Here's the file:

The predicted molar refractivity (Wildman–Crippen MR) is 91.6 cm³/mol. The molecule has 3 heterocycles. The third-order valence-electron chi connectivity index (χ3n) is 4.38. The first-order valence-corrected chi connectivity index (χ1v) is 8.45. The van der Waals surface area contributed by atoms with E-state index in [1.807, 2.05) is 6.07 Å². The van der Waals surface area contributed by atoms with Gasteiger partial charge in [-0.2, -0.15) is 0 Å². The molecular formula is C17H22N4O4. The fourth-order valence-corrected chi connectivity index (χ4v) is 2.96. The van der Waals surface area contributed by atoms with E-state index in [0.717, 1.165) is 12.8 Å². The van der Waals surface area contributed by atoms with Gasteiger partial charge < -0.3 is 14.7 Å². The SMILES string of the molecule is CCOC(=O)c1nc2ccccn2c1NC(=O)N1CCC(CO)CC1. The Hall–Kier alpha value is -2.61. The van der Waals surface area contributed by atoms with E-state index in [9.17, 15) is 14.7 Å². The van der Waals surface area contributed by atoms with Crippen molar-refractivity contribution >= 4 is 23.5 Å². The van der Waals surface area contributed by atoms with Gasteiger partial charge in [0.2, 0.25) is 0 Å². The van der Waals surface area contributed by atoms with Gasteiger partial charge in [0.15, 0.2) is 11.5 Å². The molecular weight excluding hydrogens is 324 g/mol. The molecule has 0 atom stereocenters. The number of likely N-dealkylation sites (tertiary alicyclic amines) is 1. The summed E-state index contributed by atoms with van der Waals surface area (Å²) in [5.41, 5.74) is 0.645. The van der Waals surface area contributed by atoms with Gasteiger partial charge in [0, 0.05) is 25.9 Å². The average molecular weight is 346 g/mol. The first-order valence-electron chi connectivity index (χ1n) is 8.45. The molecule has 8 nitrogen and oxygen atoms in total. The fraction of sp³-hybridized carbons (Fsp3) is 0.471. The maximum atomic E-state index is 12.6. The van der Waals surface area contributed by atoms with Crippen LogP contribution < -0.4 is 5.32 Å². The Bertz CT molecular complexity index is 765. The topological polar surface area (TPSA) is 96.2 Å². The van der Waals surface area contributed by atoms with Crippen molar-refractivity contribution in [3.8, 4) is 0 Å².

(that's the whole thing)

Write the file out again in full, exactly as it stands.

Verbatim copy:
The predicted molar refractivity (Wildman–Crippen MR) is 91.6 cm³/mol. The molecule has 3 heterocycles. The third-order valence-electron chi connectivity index (χ3n) is 4.38. The first-order valence-corrected chi connectivity index (χ1v) is 8.45. The van der Waals surface area contributed by atoms with E-state index in [1.807, 2.05) is 6.07 Å². The van der Waals surface area contributed by atoms with Gasteiger partial charge in [-0.2, -0.15) is 0 Å². The molecular formula is C17H22N4O4. The fourth-order valence-corrected chi connectivity index (χ4v) is 2.96. The van der Waals surface area contributed by atoms with E-state index in [0.717, 1.165) is 12.8 Å². The van der Waals surface area contributed by atoms with Gasteiger partial charge < -0.3 is 14.7 Å². The SMILES string of the molecule is CCOC(=O)c1nc2ccccn2c1NC(=O)N1CCC(CO)CC1. The Hall–Kier alpha value is -2.61. The van der Waals surface area contributed by atoms with E-state index in [9.17, 15) is 14.7 Å². The van der Waals surface area contributed by atoms with Crippen molar-refractivity contribution >= 4 is 23.5 Å². The van der Waals surface area contributed by atoms with Gasteiger partial charge in [0.2, 0.25) is 0 Å². The van der Waals surface area contributed by atoms with Gasteiger partial charge in [0.15, 0.2) is 11.5 Å². The molecular weight excluding hydrogens is 324 g/mol. The molecule has 0 atom stereocenters. The number of likely N-dealkylation sites (tertiary alicyclic amines) is 1. The summed E-state index contributed by atoms with van der Waals surface area (Å²) in [5.41, 5.74) is 0.645. The van der Waals surface area contributed by atoms with Gasteiger partial charge in [0, 0.05) is 25.9 Å². The average molecular weight is 346 g/mol. The first-order valence-electron chi connectivity index (χ1n) is 8.45. The molecule has 8 nitrogen and oxygen atoms in total. The fraction of sp³-hybridized carbons (Fsp3) is 0.471. The maximum atomic E-state index is 12.6. The van der Waals surface area contributed by atoms with Crippen LogP contribution < -0.4 is 5.32 Å². The Bertz CT molecular complexity index is 765. The topological polar surface area (TPSA) is 96.2 Å². The van der Waals surface area contributed by atoms with Crippen molar-refractivity contribution in [3.8, 4) is 0 Å².